Dan Ariely is a professor of psychology and behavioral economics at Duke University whose studies reveal valuable information about the human capacity for dishonesty. The Fraud Magazine article “Dichotomy of Dishonesty” includes an interview of Ariely by Dick Carozza, CFE. In this interview, Ariely demonstrates how an understanding of the human capacity for dishonesty can be used to prevent ordinary people from committing fraud. The following will summarize key takeaways from this interview.
Ariely explains that while we like to think of ourselves as decent, honest people, anyone can “deteriorate” into a pattern of dishonesty under the right circumstances. People tend to act dishonestly when doing so benefits them in some way. For example, a rushed employee may check off all the boxes on a daily maintenance inventory without actually inspecting all equipment. Perhaps their manager even suggests they do so. After all, the checklist is completed every day. How much could change in one day?
Unfortunately, dishonesty is an escalating behavior. Once individuals become comfortable lying about small matters, they are more likely to tell bigger lies. This truth should shape the role of a fraud examiner. Ariely explains that fraud examiners should expand their role to look for the early stages of people acting unethically. He states, “We could wait until people become immoral in some way, or we could look at the system early on and try to prevent it.” The truth is that fraudsters are not born as fraudsters. A series of personal decisions and environmental factors lead to ordinary people committing fraud. Discouraging even the smallest act of dishonesty in the workplace might just prevent someone going down a “slippery slope.” The knowledge of an available employee hotline where others can report unethical behavior can be a powerful deterrent.
Ariely goes on to explain what he calls the “what-the-hell effect.” The “what-the-hell effect” occurs after someone acts dishonestly for the first time. Prior to the dishonest act, they may believe that only bad people lie. Once they act dishonesty, they may feel as if they joined the group of “bad” people and that there is no going back. They may begin to think to themselves, “What the hell, if I already did it once, I might as well do it again,” thus rationalizing a pattern of dishonesty. In order to counteract the “what-the-hell effect,” people must be given the chance to drop the “bad person” label and to start fresh. Ariely suggests implementing practices such as annual honesty pledges to help employees recommit to doing the right thing.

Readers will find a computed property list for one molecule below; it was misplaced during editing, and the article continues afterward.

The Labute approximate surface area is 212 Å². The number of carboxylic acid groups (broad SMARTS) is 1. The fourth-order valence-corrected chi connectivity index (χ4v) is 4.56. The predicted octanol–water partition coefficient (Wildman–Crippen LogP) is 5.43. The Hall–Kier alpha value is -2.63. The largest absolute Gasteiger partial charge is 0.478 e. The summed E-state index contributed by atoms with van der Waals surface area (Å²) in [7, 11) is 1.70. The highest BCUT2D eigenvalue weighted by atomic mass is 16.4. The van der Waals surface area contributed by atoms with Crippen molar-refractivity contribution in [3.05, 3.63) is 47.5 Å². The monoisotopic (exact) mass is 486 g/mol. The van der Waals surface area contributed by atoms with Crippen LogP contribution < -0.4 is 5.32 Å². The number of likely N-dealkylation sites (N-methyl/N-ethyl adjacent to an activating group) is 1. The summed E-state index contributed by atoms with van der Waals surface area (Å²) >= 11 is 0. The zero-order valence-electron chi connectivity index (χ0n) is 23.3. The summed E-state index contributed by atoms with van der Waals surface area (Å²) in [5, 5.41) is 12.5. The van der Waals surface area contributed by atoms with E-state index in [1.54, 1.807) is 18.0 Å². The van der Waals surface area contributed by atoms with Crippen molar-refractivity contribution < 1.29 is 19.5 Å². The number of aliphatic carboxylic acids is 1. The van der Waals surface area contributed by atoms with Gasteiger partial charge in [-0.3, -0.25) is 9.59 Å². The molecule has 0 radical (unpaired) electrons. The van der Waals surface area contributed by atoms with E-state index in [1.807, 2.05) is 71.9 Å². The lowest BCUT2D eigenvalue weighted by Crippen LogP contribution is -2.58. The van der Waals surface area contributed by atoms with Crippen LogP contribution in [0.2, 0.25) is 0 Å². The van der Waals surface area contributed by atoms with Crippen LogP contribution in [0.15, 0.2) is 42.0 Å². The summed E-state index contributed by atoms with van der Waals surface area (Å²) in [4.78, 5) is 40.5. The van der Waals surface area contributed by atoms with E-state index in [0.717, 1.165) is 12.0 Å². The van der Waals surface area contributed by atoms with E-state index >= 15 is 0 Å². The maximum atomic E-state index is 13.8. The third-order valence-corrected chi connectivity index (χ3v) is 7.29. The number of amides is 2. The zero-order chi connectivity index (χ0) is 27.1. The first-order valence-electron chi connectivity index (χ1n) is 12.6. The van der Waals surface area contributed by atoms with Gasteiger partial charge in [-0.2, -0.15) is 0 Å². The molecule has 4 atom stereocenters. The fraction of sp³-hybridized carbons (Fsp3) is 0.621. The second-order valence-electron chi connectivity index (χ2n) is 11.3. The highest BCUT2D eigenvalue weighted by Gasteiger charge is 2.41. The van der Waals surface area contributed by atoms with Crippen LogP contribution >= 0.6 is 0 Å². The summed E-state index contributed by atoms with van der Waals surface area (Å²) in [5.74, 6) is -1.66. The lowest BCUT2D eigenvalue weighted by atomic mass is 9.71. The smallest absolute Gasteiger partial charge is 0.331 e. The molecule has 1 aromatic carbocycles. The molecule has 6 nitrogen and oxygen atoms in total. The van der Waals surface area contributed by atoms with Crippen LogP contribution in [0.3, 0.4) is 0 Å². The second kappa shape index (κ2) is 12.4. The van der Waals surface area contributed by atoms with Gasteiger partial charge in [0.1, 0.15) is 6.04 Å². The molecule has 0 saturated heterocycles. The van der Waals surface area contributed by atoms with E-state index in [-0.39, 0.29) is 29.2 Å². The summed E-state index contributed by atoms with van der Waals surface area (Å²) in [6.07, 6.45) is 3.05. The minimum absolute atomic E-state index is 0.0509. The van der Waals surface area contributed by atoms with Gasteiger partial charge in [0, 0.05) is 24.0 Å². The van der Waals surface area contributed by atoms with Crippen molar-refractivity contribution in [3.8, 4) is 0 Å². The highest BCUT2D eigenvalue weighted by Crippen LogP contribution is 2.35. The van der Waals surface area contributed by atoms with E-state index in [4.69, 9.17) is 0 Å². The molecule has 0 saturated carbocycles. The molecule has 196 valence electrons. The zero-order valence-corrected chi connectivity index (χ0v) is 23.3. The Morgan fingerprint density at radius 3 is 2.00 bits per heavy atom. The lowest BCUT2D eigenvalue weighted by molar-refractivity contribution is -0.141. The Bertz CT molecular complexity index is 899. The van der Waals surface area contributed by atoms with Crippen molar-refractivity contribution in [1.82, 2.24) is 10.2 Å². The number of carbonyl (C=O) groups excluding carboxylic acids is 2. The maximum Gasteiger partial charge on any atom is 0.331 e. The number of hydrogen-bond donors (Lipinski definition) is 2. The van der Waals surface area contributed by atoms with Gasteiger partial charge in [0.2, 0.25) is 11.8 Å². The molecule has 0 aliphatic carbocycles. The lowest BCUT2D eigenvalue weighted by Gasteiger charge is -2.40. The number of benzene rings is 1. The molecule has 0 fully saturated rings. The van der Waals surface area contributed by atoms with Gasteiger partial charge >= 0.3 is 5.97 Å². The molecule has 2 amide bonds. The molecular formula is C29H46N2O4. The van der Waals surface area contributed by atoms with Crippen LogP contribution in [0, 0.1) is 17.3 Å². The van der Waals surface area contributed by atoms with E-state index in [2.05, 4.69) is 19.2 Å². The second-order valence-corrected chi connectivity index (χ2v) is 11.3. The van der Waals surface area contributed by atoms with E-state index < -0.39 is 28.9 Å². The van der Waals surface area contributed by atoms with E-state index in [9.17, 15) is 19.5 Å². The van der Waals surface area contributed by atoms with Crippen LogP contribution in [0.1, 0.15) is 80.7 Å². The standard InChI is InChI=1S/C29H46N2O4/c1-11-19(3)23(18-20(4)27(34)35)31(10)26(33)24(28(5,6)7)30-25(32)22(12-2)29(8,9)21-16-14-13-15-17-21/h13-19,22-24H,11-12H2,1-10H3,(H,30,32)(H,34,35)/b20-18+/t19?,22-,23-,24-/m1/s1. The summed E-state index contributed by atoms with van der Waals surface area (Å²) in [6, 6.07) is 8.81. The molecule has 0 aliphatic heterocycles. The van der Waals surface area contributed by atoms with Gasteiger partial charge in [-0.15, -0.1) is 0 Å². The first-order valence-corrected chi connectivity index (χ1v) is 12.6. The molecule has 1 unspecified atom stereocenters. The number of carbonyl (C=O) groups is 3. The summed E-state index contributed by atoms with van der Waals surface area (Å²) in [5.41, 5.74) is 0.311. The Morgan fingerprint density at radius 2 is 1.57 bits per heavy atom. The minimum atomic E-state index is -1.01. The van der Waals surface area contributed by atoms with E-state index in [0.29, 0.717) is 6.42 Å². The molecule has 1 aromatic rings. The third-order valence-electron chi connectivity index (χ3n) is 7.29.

Finally, Ariely discusses Robin Hood syndrome and how it causes people to rationalize unethical behavior. Robin Hood syndrome occurs when people believe that their unethical behavior will benefit someone other than themselves. Ariely states, “When people cheat for a group of people that they like, they cheat more. We can often justify cheating to a higher degree.” For example, a potential fraudster may not be able to rationalize stealing money for themselves, but they may be willing to do so to help a loved one in need.
While it is easy to categorize people as either good or bad, it is important to remember that everyone is capable of committing fraud and other unethical acts. The good news is that when we understand that people’s actions are shaped by the environment, we are able to create policies that prevent people from going down the slippery slope of dishonesty.
Want to know more about fighting fraud? See our prior article here.
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